Joel Westheimer is the author of the book What Kind of Citizen: Educating Our Children for the Common Good and is speaking in Red Deer this Thursday, November 5, 2015.
Joel's book asks us to imagine the kind of society we would like to live in and shows how schools might best be used to make that vision a reality.
Westheimer challenges us to answer some pretty tough questions about our schools:
- What does an ideal school look like in your mind?
- What lessons are being conveyed?
- How are children and teachers interacting?
- What kinds of responsibilities are students being asked to take on?
- What vision of the 'good' society is this school asking students to imagine?
- Are they learning the skills and habits they would need to help bring that society into being? Are they learning to recognize injustice and work with others in their communities to diminish it?
I prefer to think about schools, not as vehicles of transmission of knowledge (though they are that too), but as places where children learn about the society in which they are growing up, how they might engage in productive ways, and how they fight for change when change is warranted.
Schools have always taught lessons in citizenship, moral values, good behaviour and 'character'. Even before there was formal schooling, informal education was replete with these kinds of goals. Contemporary schools inevitably teach these lessons as well. For example, schools teach children to follow rules, and to be sure, sometimes following the rules is necessary. But does being a 'good' citizen ever require questioning those rules? What is the proper balance between rule following and thinking about the origins and purpose of those rules? We can imagine classrooms that aspire to that balance.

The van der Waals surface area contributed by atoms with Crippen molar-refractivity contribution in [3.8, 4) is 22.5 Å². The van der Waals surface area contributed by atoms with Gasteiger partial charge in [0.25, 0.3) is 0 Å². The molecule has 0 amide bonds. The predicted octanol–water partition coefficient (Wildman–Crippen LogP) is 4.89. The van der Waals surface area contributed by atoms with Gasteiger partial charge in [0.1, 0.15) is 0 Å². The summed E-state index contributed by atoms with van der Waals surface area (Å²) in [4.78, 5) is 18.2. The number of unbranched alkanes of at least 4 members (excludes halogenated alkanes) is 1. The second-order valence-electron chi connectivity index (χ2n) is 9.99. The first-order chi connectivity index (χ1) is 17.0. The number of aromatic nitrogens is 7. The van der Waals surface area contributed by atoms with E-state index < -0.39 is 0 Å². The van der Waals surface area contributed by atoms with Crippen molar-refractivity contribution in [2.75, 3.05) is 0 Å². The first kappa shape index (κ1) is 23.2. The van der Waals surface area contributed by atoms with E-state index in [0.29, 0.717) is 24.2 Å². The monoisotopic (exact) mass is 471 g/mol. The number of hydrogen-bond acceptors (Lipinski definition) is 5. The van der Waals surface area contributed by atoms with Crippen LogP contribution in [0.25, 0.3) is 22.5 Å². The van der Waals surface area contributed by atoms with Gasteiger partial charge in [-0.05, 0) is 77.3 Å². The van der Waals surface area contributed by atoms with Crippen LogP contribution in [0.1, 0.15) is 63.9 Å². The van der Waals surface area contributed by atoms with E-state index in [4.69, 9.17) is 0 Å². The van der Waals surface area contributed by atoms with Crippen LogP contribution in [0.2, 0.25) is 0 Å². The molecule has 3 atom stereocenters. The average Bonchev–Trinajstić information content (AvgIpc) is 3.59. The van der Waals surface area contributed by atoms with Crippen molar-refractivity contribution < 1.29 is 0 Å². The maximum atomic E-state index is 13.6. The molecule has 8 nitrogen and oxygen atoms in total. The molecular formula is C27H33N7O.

Teaching children content like reading, writing and arithmetic in isolation of morals is developmentally inappropriate.
I did not become a teacher so that I could merely prepare children to live in a cruel and unjust world. I became a teacher so that I could help children grow up and make the world a better place.
The real world is not a fixed and known place -- the real world can be made and unmade by the people who live there. I want to teach my students to be prepared to live in the real world while inspiring them to make it better.
I'm reading Joel Westheimer's book What Kind of Citizen?
and looking forward to hear him speak this Thursday, November 5, 2015 in Red Deer.